I met Kelly after a show, in 2015. She’d been in so many others, our meeting rendered me utterly fan girl helpless. Everything you’d ever want to experience, from a consummate dramatic talent, Kelly was impeccably, comically hilarious; deeply, even darkly introspective; and, visually dazzling.
What struck me most, in real world terms, was Kelly’s warmth. This girl wrapped her arms around a person, gathering you in like a grandmama in a much younger woman’s body. Her soul was so open. She really, genuinely, cared about other people and, even with an ever burgeoning audience of admirers, still able to take us one at a time. Perhaps it was a kind of timing, on my part, but I found her affection much needed nourishment to the heart.
I, being about ten years behind the social curve, had to catch up on this local gem. Turns out she was mother to three dear boys, two of them twins, and shared their parenting with a young man, Jeff, who would stun me with his own, equally gargantuan talent, versatility, and depth. Both together and separately, Kelly and Jeff easily displaced every celebrated actor whose characterizations I’d ever venerated. Not only were they both world class, to Kelly their relationship was special; I can remember her telling me, wide eyes glowing: “I’ve never loved anybody so much in my life.” Given that she had produced multiple lives at once (the twins, within a minute of each other), it was no wonder she had love that big – plus, enough for the rest of us, too.
As the years unfolded, we would continue to cross paths, more recently finding ourselves together in my home preparing a musical revue in rehearsal. I found her to be easily relaxed in ensemble, then earnest, intensely focused on her own skill building at closer range, as if not realizing how she’d long since already arrived beyond fully prepared. I was so honored with the opportunity to work directly with this magnificently gifted woman, even taking her interior home layout advice regarding my insistent red rug as coming from a natural set designer. After she left solo session I, who never let anybody tell me how to do anything, moved that rug into the next room just as she’d suggested.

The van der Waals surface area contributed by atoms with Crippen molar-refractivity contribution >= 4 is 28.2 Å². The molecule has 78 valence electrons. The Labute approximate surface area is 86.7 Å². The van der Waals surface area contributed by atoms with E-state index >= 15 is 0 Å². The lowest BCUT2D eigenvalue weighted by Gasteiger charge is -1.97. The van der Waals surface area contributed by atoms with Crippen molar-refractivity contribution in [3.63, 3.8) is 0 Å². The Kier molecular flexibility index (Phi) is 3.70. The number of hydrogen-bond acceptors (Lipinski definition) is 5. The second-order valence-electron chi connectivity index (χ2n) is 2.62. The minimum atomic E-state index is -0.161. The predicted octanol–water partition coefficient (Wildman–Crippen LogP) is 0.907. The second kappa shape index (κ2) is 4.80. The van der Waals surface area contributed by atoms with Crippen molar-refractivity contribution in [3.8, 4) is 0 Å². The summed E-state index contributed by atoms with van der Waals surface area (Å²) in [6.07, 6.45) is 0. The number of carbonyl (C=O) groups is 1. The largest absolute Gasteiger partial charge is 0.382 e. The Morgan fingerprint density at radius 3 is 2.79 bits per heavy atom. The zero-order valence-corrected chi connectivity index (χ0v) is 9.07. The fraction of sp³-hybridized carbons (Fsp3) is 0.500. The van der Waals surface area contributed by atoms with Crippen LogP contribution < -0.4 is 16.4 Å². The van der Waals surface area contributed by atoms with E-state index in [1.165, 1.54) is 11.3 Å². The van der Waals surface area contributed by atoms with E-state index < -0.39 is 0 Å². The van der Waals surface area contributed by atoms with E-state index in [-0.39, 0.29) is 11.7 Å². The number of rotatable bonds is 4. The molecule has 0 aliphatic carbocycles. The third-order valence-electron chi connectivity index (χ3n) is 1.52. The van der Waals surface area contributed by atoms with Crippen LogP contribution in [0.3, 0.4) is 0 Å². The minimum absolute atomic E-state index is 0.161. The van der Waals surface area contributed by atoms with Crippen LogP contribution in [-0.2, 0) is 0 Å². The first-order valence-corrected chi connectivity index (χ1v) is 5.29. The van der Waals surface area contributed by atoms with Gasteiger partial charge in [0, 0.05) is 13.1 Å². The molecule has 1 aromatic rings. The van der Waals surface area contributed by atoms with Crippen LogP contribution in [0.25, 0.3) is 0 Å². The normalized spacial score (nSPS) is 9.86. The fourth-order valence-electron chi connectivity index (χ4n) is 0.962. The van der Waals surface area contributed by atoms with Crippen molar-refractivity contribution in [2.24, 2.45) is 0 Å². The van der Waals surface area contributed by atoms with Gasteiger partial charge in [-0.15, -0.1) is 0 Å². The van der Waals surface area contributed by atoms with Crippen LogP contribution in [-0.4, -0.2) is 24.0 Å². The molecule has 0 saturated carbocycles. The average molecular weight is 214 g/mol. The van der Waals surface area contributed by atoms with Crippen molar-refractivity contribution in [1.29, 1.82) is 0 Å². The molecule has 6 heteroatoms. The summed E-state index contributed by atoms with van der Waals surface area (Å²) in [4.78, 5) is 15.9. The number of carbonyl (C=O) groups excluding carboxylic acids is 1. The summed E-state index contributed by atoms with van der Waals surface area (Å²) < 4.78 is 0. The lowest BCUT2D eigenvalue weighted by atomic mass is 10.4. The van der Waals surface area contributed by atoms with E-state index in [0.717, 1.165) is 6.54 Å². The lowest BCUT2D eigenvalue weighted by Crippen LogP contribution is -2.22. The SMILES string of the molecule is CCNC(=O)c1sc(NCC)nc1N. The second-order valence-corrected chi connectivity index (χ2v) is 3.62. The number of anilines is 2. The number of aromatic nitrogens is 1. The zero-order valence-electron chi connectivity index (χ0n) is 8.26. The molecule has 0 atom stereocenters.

As time and life events would change us all, so they’d altered Kelly and Jeff’s landscape. Discreetly, they’d become coparents in separate living situations, but continuing to thrive as performing professionals and enjoying their growing family. Via social media, I would observe as she and her boys interacted with a newly acquired pup, grieve with her after one of our last rehearsals when this dog had escaped the yard to be fatally struck on the road, then vicariously celebrate the next pet who came to comfort them. Through it all, I could clearly see; Kelly the grandmama spirit loved her house full of boys with the same, open, giving, heart we all had come to both feel and try to return.
The pandemic scourge was particularly hardest on these most gifted stage performers. They treasured their privacy, but thrived in live character; how to make life work, day to day, in such enforced proximity was new and almost formidable. Managing in home virtual learning scenes was a far cry from a sitz probe. Understanding young, tender boys entering adolescence even more daunting.
This is where the curtain rightfully closes. None of us from the outside looking on can know the challenges of another during this universally imposed condition reduced at times to mere existence. Life has become both momentarily exultant and cruel. Just the night before last, Kelly’s entire, rapidly blending family had celebrated her mother’s birthday; and, the following morning, the unthinkable. One of her dear boys born within the same minute had breathed his last, reasons known only to the God we’d hoped would be there.
The obituary appeared just hours ago, written in bursts of expressive color, each detail tumbling over the next as if enough could not be said about this boy named Kris whose emerging dreams lay just before him. Primal screams with no outlet swell our chests. Arms whose reach we cannot even extend grasp the air for the feel of another’s beating heart. Kelly, Jeff, and Mark and the boys remain to endure. From Kelly: “Please be a good friend and a good brother in his honor…… talk to us about him when you see us, even if we cry.”
Kelly, I vow to grant this request. We’ll be bringing our tears, too.
© 10/4/21 Ruth Ann Scanzillo.